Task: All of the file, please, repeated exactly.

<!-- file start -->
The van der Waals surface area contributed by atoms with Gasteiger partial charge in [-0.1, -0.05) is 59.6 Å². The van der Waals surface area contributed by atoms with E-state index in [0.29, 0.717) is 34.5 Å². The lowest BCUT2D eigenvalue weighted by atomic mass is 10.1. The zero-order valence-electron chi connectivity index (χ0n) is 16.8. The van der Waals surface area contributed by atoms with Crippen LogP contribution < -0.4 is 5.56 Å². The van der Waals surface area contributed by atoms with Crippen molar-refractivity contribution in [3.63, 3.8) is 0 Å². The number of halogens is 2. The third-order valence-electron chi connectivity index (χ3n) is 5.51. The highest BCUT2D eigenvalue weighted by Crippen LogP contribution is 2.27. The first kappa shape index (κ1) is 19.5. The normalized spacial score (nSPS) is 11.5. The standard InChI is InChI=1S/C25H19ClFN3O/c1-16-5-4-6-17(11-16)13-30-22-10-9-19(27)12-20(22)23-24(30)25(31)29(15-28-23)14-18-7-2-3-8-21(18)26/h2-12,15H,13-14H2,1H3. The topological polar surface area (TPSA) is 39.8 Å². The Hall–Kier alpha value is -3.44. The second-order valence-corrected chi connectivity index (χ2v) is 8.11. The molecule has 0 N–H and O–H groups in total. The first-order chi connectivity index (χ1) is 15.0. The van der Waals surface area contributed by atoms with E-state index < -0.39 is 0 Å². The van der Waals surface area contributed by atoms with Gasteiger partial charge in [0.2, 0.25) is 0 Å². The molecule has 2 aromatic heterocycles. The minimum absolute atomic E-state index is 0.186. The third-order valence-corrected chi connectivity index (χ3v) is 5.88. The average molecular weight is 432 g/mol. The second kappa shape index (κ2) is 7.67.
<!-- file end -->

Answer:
The van der Waals surface area contributed by atoms with Gasteiger partial charge in [-0.1, -0.05) is 59.6 Å². The van der Waals surface area contributed by atoms with E-state index in [0.29, 0.717) is 34.5 Å². The lowest BCUT2D eigenvalue weighted by atomic mass is 10.1. The zero-order valence-electron chi connectivity index (χ0n) is 16.8. The van der Waals surface area contributed by atoms with Crippen LogP contribution < -0.4 is 5.56 Å². The van der Waals surface area contributed by atoms with Crippen molar-refractivity contribution in [3.63, 3.8) is 0 Å². The number of halogens is 2. The third-order valence-electron chi connectivity index (χ3n) is 5.51. The highest BCUT2D eigenvalue weighted by Crippen LogP contribution is 2.27. The first kappa shape index (κ1) is 19.5. The normalized spacial score (nSPS) is 11.5. The standard InChI is InChI=1S/C25H19ClFN3O/c1-16-5-4-6-17(11-16)13-30-22-10-9-19(27)12-20(22)23-24(30)25(31)29(15-28-23)14-18-7-2-3-8-21(18)26/h2-12,15H,13-14H2,1H3. The topological polar surface area (TPSA) is 39.8 Å². The Hall–Kier alpha value is -3.44. The second-order valence-corrected chi connectivity index (χ2v) is 8.11. The molecule has 0 N–H and O–H groups in total. The first-order chi connectivity index (χ1) is 15.0. The van der Waals surface area contributed by atoms with E-state index < -0.39 is 0 Å². The van der Waals surface area contributed by atoms with Gasteiger partial charge in [0.2, 0.25) is 0 Å². The molecule has 2 aromatic heterocycles. The minimum absolute atomic E-state index is 0.186. The third-order valence-corrected chi connectivity index (χ3v) is 5.88. The average molecular weight is 432 g/mol. The second kappa shape index (κ2) is 7.67.